You choose, we deliver
If you are interested in this story, you might be interested in others from The Journal Gazette. Go to and pick the subjects you care most about. We'll deliver your customized daily news report at 3 a.m. Fort Wayne time, right to your email.

Editorial columns

Joe Heller | Heller Syndication

Veterans contribute in all aspects of life

This Veterans Day, we need to recognize what we can learn from veterans to make our lives better. On Veterans Day, there are five things we can do to remember the dedication, tradition and sacrifice of veterans. The best way to remember and appreciate veterans is to learn from them and use those experiences to make your life better.

1. Understand the veteran experience – read a book. Veteran authors play a critical role in relating and retelling the American experience of combat and military service. Go to your library, local bookstore, or and discover a veteran author. The war and the generation do not matter. Just read and understand, as best you can, what it is like to be in combat, under fire and scared. Oh, yeah – pass the book onto someone else when you are done. Make sure they finish it.

2. Invite a veteran into the classroom. Students from elementary school to graduate school can learn a great deal by listening, asking questions, and putting a face to a historical period. Find a veteran, schedule a time and get them in front of students for an hour. Students will learn about a veteran’s comrades, equipment and missions. Be sure to ask them what they are most proud of in their service. Try really hard to find some World War II or Korea veterans; we are losing these veterans as they approach the final years of their lives.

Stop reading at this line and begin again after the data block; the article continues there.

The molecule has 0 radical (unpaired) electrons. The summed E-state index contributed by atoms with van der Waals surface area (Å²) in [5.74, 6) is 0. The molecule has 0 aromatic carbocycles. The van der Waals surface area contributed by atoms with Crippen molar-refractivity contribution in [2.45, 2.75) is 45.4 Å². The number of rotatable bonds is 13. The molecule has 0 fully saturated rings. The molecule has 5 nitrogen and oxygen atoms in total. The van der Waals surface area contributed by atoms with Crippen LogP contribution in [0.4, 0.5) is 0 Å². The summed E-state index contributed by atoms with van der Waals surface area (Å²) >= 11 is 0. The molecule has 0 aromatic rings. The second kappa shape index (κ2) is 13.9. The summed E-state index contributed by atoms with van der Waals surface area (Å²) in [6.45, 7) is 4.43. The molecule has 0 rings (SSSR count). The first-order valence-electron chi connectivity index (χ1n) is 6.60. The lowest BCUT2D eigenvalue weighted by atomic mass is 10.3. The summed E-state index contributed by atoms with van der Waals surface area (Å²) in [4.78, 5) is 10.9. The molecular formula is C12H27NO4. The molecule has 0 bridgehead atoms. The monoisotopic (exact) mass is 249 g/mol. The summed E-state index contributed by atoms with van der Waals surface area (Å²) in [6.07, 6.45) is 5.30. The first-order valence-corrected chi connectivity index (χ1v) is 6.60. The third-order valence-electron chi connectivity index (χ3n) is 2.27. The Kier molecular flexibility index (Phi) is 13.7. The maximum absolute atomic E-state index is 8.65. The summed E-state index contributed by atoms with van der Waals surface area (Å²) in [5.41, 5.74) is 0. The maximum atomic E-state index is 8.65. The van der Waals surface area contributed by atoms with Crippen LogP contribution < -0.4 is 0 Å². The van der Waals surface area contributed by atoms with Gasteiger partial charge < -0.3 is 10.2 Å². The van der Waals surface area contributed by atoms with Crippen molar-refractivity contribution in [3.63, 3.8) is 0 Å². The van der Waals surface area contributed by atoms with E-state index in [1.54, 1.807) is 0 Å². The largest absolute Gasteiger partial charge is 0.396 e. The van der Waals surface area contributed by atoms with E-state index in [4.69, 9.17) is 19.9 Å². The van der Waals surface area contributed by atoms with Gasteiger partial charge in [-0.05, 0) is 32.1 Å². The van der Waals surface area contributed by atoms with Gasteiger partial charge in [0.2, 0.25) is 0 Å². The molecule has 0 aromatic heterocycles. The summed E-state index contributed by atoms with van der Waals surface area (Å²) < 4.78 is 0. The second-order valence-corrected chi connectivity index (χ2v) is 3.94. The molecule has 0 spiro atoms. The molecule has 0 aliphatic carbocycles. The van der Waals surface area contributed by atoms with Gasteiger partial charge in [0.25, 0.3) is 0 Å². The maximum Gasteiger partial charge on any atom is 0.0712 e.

3. Translate some military skill sets to your job. The military excels at teaching processes, creating checklists, innovating, practicing adaptive leadership and creating successful junior leaders. There are lots of skills your company or organization needs from innovation to safety to ethics – the military can teach you a lot. For example, the U.S. Army uses the After Action Review or AAR. In the AAR, a team discusses what went well, what did not go well and what can be done to make the mission more successful the next time. Try it in your business; you will not be disappointed.

4. Mentor a veteran to achieve their career dreams. Veterans love to learn and want to have dynamic, rewarding and challenging post-military careers. Often times, veterans struggle with discovering all of the available opportunities and positions in the modern economy. The best thing you can do is to just help one veteran discover all they can and want to do. Just start by helping one.

5. Look for roles for veterans and support veterans in your local community. Veterans live to lead and help people. Help veterans understand where they can play a role in your community by serving as coaches, teachers or mentors to others. Know of a veteran business in your town? Support it with your business and recommend it to others. I help out at my boys’ school several times a year and teach at a local college. A little involvement goes a long way.

Challenge yourself to make this Veterans Day different both for yourself and for veterans. As you meet veterans, pause and start the conversation of asking how you can learn from them, from their experience, and how you can bring back their service and experience to create value in your community. This Veterans Day, take an hour or two and learn a few things from me and those like me. That’s all we want.

Chad Storlie is an Iraq combat veteran, a Special Forces (Green Beret) officer and author of two books on how veterans and businesses can translate and apply military skills to business.